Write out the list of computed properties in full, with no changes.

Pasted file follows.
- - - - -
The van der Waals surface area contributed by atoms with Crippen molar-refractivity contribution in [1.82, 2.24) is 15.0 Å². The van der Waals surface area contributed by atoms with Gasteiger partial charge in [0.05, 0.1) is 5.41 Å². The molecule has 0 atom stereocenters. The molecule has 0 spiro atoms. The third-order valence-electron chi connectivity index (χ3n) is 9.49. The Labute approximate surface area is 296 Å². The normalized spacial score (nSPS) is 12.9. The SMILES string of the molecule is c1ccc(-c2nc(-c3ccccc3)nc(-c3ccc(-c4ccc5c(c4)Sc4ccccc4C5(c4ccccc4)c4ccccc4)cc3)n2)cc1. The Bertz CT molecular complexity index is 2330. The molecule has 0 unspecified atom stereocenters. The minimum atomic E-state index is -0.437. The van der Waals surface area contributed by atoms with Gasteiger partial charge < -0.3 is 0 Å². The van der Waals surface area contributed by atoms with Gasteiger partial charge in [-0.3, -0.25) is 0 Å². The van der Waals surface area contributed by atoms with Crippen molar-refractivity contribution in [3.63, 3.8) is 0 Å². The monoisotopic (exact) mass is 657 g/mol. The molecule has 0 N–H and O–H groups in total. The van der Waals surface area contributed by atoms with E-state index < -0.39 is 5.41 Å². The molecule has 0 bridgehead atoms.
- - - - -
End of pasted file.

The van der Waals surface area contributed by atoms with Crippen molar-refractivity contribution in [1.82, 2.24) is 15.0 Å². The van der Waals surface area contributed by atoms with Gasteiger partial charge in [0.05, 0.1) is 5.41 Å². The molecule has 0 atom stereocenters. The molecule has 0 spiro atoms. The third-order valence-electron chi connectivity index (χ3n) is 9.49. The Labute approximate surface area is 296 Å². The normalized spacial score (nSPS) is 12.9. The SMILES string of the molecule is c1ccc(-c2nc(-c3ccccc3)nc(-c3ccc(-c4ccc5c(c4)Sc4ccccc4C5(c4ccccc4)c4ccccc4)cc3)n2)cc1. The Bertz CT molecular complexity index is 2330. The molecule has 0 unspecified atom stereocenters. The minimum atomic E-state index is -0.437. The van der Waals surface area contributed by atoms with Gasteiger partial charge < -0.3 is 0 Å². The van der Waals surface area contributed by atoms with Gasteiger partial charge in [-0.3, -0.25) is 0 Å². The van der Waals surface area contributed by atoms with Crippen molar-refractivity contribution in [3.63, 3.8) is 0 Å². The monoisotopic (exact) mass is 657 g/mol. The molecule has 0 N–H and O–H groups in total. The van der Waals surface area contributed by atoms with E-state index < -0.39 is 5.41 Å². The molecule has 0 bridgehead atoms.